UAE telecoms regulator defends decision to block Snapchat calling
ABU DHABI // Internet restrictions such as the new block on voice calls via the popular Snapchat app are an international embarrassment to the UAE, the Federal National Council’s youngest member said on Tuesday.
Saeed Al Remeithi, 32, said the UAE should have the same online rules as any developed country and all features should be open to everyone.
“Any person who uses any app or video pays Etisalat a lot of money, and if we calculate what is downloaded from the web, or any call, it is a lot,” he told the council.
“So the issue of limiting technologies is very important.”
The United Nations “considered the internet a human right, and it should be available for everyone on an international level”, he said. “As UAE representatives we are embarrassed in the international federation by this issue.”
The FNC session was questioning Hamad Al Mansouri, head of the Telecommunications Regulatory Authority.
Many online services offer voice calls over the internet, but in the UAE these functions are restricted to the two licensed telecoms operators, Etisalat and du.
“Users are limited in the UAE, and the public are calling for these services,” Mr Al Remeithi said.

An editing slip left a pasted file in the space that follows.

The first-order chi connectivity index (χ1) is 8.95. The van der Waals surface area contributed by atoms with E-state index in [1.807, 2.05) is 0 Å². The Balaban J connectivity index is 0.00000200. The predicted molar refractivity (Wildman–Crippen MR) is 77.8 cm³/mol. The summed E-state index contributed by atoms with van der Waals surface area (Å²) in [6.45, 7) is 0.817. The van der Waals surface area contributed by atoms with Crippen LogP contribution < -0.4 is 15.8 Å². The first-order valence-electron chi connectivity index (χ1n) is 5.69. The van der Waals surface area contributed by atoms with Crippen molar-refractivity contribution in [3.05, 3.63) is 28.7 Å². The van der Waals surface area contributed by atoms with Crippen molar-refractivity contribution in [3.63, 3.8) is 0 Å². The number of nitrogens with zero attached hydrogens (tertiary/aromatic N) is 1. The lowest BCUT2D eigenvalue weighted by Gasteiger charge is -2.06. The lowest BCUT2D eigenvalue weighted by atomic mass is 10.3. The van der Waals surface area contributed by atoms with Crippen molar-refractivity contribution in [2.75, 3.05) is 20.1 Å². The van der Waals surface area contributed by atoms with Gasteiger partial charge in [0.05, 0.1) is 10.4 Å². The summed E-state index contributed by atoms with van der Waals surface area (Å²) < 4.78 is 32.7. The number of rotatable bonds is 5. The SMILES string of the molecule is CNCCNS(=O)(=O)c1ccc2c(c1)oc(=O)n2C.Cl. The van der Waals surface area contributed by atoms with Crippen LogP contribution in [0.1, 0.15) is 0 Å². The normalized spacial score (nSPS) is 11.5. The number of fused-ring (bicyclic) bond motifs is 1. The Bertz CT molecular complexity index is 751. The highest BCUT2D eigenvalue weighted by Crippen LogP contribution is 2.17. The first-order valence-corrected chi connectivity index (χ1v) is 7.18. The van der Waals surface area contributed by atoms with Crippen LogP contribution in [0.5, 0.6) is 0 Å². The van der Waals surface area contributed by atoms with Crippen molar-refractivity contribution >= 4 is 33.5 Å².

Mr Al Mansouri, director general of the TRA, claimed that voice calls using Snapchat, the photo and messaging application which introduced the function in an upgrade last month, had been blocked because of concerns over state security and cyber-terrorism.
“The security factor is important in the country. If we neglect it, online calling will impose risks,” he said.
Mr Al Mansouri said that next year Etisalat would be launching 5G services that would include “voice and online calls generally”.
He insisted that the UAE was not alone in imposing such restrictions.
Morocco used to offer online calling but suspended the service, Mr Al Mansouri said, and France and the UK were also looking at blocking some features, although he provided no details.
FNC members also raised the issue of the cost of telecoms services, and complaints from Emiratis about high prices. The council made an official recommendation to the government to look into reducing prices.
Updated: April 12, 2016 04:00 AM